Messaging prompted women to not only buy into these trends for their families, for their friends, but for themselves. It prompted conformity to a manufactured idea of what a woman should be. Especially with the War being over, ads prompted working women to return to where they'd be happiest (interesting how another massive worldwide event is being used to corral working women into a more conservative box again under the guise of 'liberation from' rhetoric).

Choice feminism aside for the moment, the reductive role and harm that these ads exemplified let women feel confident and powerful in their homes!-- because they were sold that they should be. Gender norms were packaged to perfection, trapping many femmes in the kitchen, restricting their ideas of what they could do because they were shaped by the mass media they were fed.

While domestic violence was incredibly common, even cosigned, in the 50s and 60s, young women were seeing and hearing about the joys of domesticity. To choose to take a handle on your home's cleanliness! The independence and joy of buying a new iron that will be perfect for pressing your husband's shirts, defining the pleats in your daughter's new skirt! If that's what you're seeing, and its being echoed, even celebrated as revolutionary power, then why wouldn't you accept it?

It's A Choice

Renowned philosopher and drag queen Tatianna once looked at the camera and said, "Choices."

It all boils down to it, making a choice. In fact, this article may seem like an indictment on choices that women make decrying what they should be allowed to do with their lives. If a woman is at home perfectly happy with receiving a stipend for buying groceries, tools, and household necessities, that's her choice. What's the matter with that?

There's nothing inherently wrong with it, is the thing! It is a choice. Taking away from women celebrating traditionally feminine characteristics and traits isn't the intention of this piece. In fact, there's a running trend in feminine neo-pagan circles embracing womanhood and the uniqueness of women. This extends to acknowledging pagan holidays and how they reaffirmed traditional feminine power, like Matronalia! Similar to Saturnalia, celebrated on the first day of the Roman calendar (now March), this was a day for women to receive presents from their men and dress unencumbered, letting their hair down, loosening their knots in clothes, and having prayers dedicated to them.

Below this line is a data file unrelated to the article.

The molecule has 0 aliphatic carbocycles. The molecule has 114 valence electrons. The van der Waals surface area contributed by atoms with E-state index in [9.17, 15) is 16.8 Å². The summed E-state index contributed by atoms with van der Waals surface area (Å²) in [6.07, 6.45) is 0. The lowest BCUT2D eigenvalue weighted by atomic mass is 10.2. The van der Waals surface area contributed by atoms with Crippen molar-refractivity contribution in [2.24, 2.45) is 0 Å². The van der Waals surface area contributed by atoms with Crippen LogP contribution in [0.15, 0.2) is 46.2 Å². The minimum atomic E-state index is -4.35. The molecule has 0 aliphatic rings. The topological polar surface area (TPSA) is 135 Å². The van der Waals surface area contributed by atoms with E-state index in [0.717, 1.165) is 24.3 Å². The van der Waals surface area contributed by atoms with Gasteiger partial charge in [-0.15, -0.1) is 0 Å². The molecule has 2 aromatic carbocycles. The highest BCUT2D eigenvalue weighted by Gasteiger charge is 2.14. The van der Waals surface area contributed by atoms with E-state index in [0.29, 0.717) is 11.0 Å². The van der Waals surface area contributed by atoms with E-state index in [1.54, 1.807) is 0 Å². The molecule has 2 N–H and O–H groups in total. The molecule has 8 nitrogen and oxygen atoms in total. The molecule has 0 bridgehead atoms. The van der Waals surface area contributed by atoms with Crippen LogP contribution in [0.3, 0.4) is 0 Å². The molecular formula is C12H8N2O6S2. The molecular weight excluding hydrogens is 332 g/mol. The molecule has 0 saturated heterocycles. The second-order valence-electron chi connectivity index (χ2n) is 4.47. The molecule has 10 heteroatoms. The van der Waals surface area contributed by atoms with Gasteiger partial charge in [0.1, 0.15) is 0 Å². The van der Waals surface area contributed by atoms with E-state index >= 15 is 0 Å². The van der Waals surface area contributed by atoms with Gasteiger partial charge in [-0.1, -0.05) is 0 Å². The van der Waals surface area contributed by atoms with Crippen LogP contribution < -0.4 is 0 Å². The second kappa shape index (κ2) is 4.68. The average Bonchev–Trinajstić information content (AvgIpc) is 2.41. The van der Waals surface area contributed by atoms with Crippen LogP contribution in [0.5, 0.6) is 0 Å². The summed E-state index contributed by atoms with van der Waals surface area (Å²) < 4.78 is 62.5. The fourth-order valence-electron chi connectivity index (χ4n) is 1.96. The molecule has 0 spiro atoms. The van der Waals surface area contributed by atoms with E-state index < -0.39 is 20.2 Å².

A young girl living during this time is not very different from a child in the 1950s when you consider their options. In fact, her life is probably much worse. But no one is really decrying the neo-pagan content creators for celebrating Roman goddesses or turning back towards ancient wisdom, spiritual figures, and age-embracing.

But that's because they're not promoting the lifestyle of someone who lived in 236AD. There's not really a slippery slope from listening to Ethel Cain and looking at dissertations about Lana Del Rey into trying to embody the everyday of someone from ancient times. This is in direct opposition to where the trad-movement comes in.

Respect to homemakers, but the insidious conservative taglines that accompany this movement's message has been connected to far-right recruitment and Christian fundamentalism. Speak defenses against it, but there's too much of a correlation between watching a woman sprinkle 1950s housewife music into 30 second clips of her pantry organization methods and watching the GirlDefined sisters discuss how much you should be putting into your marriage to be considered a good wife.
kate/ @sunray_kate
© kate/ @sunray_kate
The winter time finds women pressured to maintain homestead and engage in seasonal practises. It is not enough to buy the right present for a partner but the right present for a child, for a family dinner, a present that inevitably signifies increased labour, that proves a multitude of statuses well-deserved and well-earned once again. You don't need to be a tradwife to find yourself doing this; you just have to be a woman who's been raised with certain expectations, who's seen and heard all sorts of advertisements echoing the same sentiment.

And it's completely a choice to do all of those things, or none at all. It's a choice to fall completely into the grey area between! But recognise that women will always be the major targets for all sorts of recruitment opportunities; even when something is aimed at men, it inevitably affects and involves women.

Women have been sold a lot of things in the past year, and centuries before. But here's to hoping that-- whether you plan to celebrate Matronalia in March, or you're a staunch Romulus-follower and did it at the turn of the year-- certain harmful choices find themselves underperforming in sales with women in 2023.